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Monday, March 14, 2022


by Cindy Hill

People who have arrived from Ukraine wait to board a bus outside the main railway station in Przemysl, Poland, on March 12. Credit: Sean Gallup/Getty Images via The Washington Post, March 13, 2022.

A boat carrying around two dozen migrants capsized in the Mediterranean Sea off the coast of Libya on Saturday, with at least 19 people missing and presumed dead, authorities said. Libya’s coast guard said that a group of 23 migrants—both Egyptians and Syrians—set off from the eastern city of Tobruk earlier in the day. Three migrants were rescued and taken to hospital. Only one body was retrieved and search efforts were ongoing, the agency said. The shipwreck is the latest tragedy at sea involving migrants trying to cross the Mediterranean from the North African nation in a desperate attempt to reach European shores. Libya has emerged as the dominant transit point for migrants fleeing war and poverty in Africa and the Middle East, hoping for a better life in Europe. —The Washington Post, March 13, 2022. Photo: Migrants in Tripoli, Libya on 19 October 2021. Credit: Stringer/Anadolu Agency via Middle East Memo, March 14, 2022.

I dreamt about a girl, thirteen years old,
walking from Kyiv wearing a dark teal down
puffer coat, a white knit hat with pompom,
and her cousin’s moon boots, which kept the cold
away, though they’d seen better days. She rolled
her eyes and tugged her earbuds out, then frowned
and waited for her brother. She sat down
on tumbled piles of broken concrete, scrolled
through her phone, then arms-length, took a selfie.
I never dreamt a girl in Syria
was walking to the border of Turkey,
or of a girl escaping Libya
by boat, destined to sink in storms of dread,
though each had been alive, and now was dead.
My deep-sleeping brain may have remembered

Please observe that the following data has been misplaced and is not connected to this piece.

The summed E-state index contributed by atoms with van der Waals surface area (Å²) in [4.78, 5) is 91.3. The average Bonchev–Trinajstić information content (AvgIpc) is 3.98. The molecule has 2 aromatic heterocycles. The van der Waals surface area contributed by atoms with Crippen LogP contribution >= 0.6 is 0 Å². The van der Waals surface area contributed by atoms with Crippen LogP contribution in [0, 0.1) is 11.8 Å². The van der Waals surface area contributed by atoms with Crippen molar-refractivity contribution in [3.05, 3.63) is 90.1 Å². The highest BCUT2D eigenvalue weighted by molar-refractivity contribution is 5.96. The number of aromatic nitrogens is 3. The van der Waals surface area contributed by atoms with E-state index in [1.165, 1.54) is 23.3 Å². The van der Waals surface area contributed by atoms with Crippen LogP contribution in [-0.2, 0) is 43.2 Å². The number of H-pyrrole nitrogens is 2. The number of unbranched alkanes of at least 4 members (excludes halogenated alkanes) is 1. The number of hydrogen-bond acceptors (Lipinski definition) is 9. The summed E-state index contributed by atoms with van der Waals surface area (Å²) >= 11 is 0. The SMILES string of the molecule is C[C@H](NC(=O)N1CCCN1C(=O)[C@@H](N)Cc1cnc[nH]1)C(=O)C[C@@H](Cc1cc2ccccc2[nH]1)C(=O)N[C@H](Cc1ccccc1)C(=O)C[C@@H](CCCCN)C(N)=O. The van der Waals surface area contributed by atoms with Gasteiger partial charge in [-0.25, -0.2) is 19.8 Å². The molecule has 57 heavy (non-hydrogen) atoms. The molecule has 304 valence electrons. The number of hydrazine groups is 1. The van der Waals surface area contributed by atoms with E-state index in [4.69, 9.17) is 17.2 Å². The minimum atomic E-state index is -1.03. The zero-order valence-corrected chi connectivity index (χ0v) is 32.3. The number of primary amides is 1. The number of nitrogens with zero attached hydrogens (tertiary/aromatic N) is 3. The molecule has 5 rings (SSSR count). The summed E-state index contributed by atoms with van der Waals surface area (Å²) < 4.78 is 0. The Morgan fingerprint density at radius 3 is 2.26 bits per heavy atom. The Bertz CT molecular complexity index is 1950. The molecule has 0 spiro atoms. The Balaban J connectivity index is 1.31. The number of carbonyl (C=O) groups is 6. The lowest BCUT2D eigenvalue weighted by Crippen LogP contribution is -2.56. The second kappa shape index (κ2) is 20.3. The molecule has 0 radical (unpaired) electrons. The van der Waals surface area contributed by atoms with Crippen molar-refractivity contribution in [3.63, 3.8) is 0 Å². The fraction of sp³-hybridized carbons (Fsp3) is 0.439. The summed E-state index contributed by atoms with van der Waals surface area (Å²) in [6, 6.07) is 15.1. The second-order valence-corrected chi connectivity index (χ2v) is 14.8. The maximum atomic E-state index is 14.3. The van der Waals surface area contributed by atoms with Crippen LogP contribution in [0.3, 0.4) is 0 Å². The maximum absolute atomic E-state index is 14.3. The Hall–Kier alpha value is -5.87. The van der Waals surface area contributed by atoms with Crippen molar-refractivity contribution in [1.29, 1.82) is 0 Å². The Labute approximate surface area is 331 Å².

how my great-grandmother’s remaining kin—
slaughtered by Ceausescu on a mountain
pass—were not so far away, as black birds
fly; and those wheat fields that I’ve seen pictured
on the news called to mind her deep-scarred shins,
sliced by brother’s scythe as they dropped grain in
sheaves then stacked in golden stooks. English words
could not console her for what had happened.
I dreamt about a girl whose looks I knew,
whose patterns were the same as those I’ve drawn
in cross-stitch on a pillowcase in blue
and gold or black and red, in sheaves of wheat
I’ve etched with cotton thread. I never dreamt
of girls whose stories I have never read,
though they had been alive, and now are dead.

Cindy Ellen Hill is an attorney, writer, musician and obsessed gardener living in Middlebury VT. She is that author of Wild Earth, a collection of sonnets from Antrim Press, and Elegy for the Trees, a book of sonnets upcoming from Kelsay Books. Her poetry has been published in Vermont Magazine, the Minison Project, PanGaia, Sagewoman, WildEarth, Vermont Life, Measure, the Classical Poets Society online, Ancient Paths online, The Lyric, and the National Public Radio Themes and Variations program. She is presently an MFA student at the Vermont College of Fine Arts.